The Rolling Stones lined up a bunch of big-name guests for their “One More Shot” pay-per-view concert on Saturday night, ranging from twenty-something superstar Lady Gaga to sixty-something legend Bruce Springsteen. But the biggest reaction from the crowd went to the guest with the least celebrity power: the band’s former guitar player Mick Taylor.
Taylor, who replaced original Stones guitarist Brian Jones in 1969 and remained with the band through 1974, joined the band onstage, as he has at their recent “50 And Counting” shows, for a run through the band’s epic “Midnight Rambler.” Taylor told Billboard in a recent interview that he and the band were rehearsing another lengthy number – “Can’t You Hear Me Knockin'” – but, unfortunately, that didn’t make Saturday night’s set.
It was the other guests, though, that really showed the clout that The Rolling Stones still have, fifty years into their career. The first guest of the night was Lady Gaga, arguably the biggest pop star in the world at the moment. She also seemed to be the most enthusiastic guest (although there was no lack of enthusiasm from anyone). Dancing onto the stage as the band started playing “Gimme Shelter,” she belted out the female vocal part originally recorded by Merry Clayton on 1969’s Let It Bleed. At their recent shows, that part has been taken by R&B singer Mary J. Blige and British siren Florence Welch of Florence & The Machine.
But Gaga seemed to be channeling Janis Joplin and Tina Turner in her singing and stage presence; her wild dancing recalled the ’60s more than the modern moves seen in her own music videos. Dressed in skin-tight black and gold catsuit and sporting a long thick mane (likely a wig), she had as much chemistry with Mick Jagger as any of his duet partners in recent memory; they were practically nose-to-nose by the end of the song. And she didn’t leave after her performance – the cameras returned to her a few times throughout the rest of the pay-per-view broadcast, revealing her dancing furiously and singing along with the rest of the fans.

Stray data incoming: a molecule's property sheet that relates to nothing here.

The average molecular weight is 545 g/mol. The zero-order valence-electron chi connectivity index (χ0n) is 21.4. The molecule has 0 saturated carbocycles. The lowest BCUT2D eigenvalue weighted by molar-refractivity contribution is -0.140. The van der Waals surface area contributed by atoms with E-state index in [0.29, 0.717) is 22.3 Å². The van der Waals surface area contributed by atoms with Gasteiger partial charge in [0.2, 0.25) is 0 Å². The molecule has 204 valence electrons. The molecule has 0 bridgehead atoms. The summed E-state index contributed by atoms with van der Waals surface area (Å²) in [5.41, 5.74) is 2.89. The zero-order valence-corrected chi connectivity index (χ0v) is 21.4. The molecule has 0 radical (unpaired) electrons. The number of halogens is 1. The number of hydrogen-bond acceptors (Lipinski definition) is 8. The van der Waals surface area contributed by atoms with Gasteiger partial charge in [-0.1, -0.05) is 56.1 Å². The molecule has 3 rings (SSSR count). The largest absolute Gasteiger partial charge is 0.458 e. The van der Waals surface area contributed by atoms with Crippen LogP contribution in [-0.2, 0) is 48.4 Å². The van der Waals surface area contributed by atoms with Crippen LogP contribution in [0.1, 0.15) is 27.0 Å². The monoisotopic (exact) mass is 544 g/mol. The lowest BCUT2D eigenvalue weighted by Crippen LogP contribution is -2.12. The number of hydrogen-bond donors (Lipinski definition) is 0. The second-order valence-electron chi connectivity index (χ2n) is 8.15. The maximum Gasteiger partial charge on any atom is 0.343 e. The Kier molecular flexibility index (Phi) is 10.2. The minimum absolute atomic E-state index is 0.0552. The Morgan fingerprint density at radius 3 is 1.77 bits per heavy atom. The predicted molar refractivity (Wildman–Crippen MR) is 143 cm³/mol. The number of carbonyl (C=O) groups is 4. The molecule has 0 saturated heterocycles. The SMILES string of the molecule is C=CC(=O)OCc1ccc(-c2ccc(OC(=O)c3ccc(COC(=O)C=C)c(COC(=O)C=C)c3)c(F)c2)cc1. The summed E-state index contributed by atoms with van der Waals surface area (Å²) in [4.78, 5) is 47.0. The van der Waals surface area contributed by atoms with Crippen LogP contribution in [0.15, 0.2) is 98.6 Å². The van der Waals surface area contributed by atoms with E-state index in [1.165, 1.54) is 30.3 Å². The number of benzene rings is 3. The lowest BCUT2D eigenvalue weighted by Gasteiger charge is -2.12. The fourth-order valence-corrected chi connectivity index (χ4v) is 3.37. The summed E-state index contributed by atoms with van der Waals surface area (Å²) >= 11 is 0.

Given the events of the past day, “Gimme Shelter” took on a more chilling tone, with Jagger and Gaga both singing “Children, it’s just a shot away.” Recognizing the tragic and new significance of the lyrics, after the song ended Jagger sent “Love and condolences” to everyone affected by the shooting in Connecticut the day before.
The next guests were guitar slingers John Mayer and Gary Clark Jr. who joined for “bluestime” – the band’s code for playing a blues cover. They performed Freddie King’s classic “Goin’ Down” with all four guitarists – Mayer, Clark, Keith Richards and Ron Wood – trading off leads.
Next up: multiple-GRAMMY-nominated rock band The Black Keys. They were a surprising choice: earlier this year, in an interview with Rolling Stone, frontman Dan Auerbach said “I never listened to any British blues, I couldn’t stand it.” The writer of the story, Brian Hiatt, noted that Auerbach “Finds a lot of classic rock boring and ‘too normal.'” However, there was no evidence of that as they joined the Stones for a cover of Bo Diddley’s “Who Do You Love?”
Jagger said that he thought it was the first time they’d played that song in public. It was probably one of the few times that the Stones have had two drummers on stage, as Black Keys skinsman Pat Carney played along with Charlie Watts).
Jagger joked that some of their guests came from far away to make the shows on their current tour, “But this next one just had to walk here,” referring, of course, to Bruce Springsteen.
Strutting on stage with his sunburst Telecaster, Springsteen was in his full-on Otis Redding soul preacher mode. Although his voice was a bit hoarse, he seemed to be having a blast trading vocal lines with Jagger and guitar leads with Richards and Wood on “Tumbling Dice.” The song seemed like a perfect choice for New Jersey’s favorite son, and he’d be well advised to consider adding this to his sets with The E Street Band for their 2013 tour.
At the end of the night, the band took their bows with their support musicians – bassist Daryl Jones, keyboardist Chuck Leavell, singers Lisa Fischer and Bernard Fowler and saxophonists Tim Reis and Bobby Keys, along with Clark, Mayer and Taylor. Then, the band – Jagger, Richards, Watts and Wood – remained for a final bow, keeping Taylor with them. In the aforementioned Billboard interview, Taylor noted he’d be “150%” willing to play more shows with the Stones. With rumors of more dates next year circulating, fans must are surely hoping to see him more often, and for more than one song per night.
— Brian Ives, CBS Local
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